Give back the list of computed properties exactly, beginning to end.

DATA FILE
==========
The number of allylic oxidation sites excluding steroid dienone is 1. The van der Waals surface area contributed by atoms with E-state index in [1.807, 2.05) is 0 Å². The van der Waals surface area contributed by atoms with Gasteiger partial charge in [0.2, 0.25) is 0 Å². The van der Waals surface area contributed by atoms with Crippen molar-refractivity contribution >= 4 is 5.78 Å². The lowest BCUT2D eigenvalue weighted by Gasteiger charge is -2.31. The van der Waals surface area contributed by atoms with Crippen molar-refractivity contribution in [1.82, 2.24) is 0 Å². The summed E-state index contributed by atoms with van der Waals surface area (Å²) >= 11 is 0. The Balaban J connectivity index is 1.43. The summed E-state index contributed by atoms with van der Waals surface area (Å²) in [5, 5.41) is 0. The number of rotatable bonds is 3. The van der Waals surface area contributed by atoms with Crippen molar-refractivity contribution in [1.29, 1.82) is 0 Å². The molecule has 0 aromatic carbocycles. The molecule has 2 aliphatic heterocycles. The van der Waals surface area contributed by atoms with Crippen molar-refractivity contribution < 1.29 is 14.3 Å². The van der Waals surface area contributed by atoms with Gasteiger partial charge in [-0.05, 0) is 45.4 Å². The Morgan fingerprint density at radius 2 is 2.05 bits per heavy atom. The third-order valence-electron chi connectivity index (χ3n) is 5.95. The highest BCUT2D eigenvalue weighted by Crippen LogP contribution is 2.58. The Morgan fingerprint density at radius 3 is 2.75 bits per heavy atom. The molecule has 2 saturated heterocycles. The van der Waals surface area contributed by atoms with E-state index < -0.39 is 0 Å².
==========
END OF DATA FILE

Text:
The number of allylic oxidation sites excluding steroid dienone is 1. The van der Waals surface area contributed by atoms with E-state index in [1.807, 2.05) is 0 Å². The van der Waals surface area contributed by atoms with Gasteiger partial charge in [0.2, 0.25) is 0 Å². The van der Waals surface area contributed by atoms with Crippen molar-refractivity contribution >= 4 is 5.78 Å². The lowest BCUT2D eigenvalue weighted by Gasteiger charge is -2.31. The van der Waals surface area contributed by atoms with Crippen molar-refractivity contribution in [1.82, 2.24) is 0 Å². The summed E-state index contributed by atoms with van der Waals surface area (Å²) >= 11 is 0. The Balaban J connectivity index is 1.43. The summed E-state index contributed by atoms with van der Waals surface area (Å²) in [5, 5.41) is 0. The number of rotatable bonds is 3. The van der Waals surface area contributed by atoms with Crippen molar-refractivity contribution in [1.29, 1.82) is 0 Å². The molecule has 0 aromatic carbocycles. The molecule has 2 aliphatic heterocycles. The van der Waals surface area contributed by atoms with Crippen molar-refractivity contribution < 1.29 is 14.3 Å². The van der Waals surface area contributed by atoms with Gasteiger partial charge in [-0.05, 0) is 45.4 Å². The Morgan fingerprint density at radius 2 is 2.05 bits per heavy atom. The third-order valence-electron chi connectivity index (χ3n) is 5.95. The highest BCUT2D eigenvalue weighted by Crippen LogP contribution is 2.58. The Morgan fingerprint density at radius 3 is 2.75 bits per heavy atom. The molecule has 2 saturated heterocycles. The van der Waals surface area contributed by atoms with E-state index < -0.39 is 0 Å².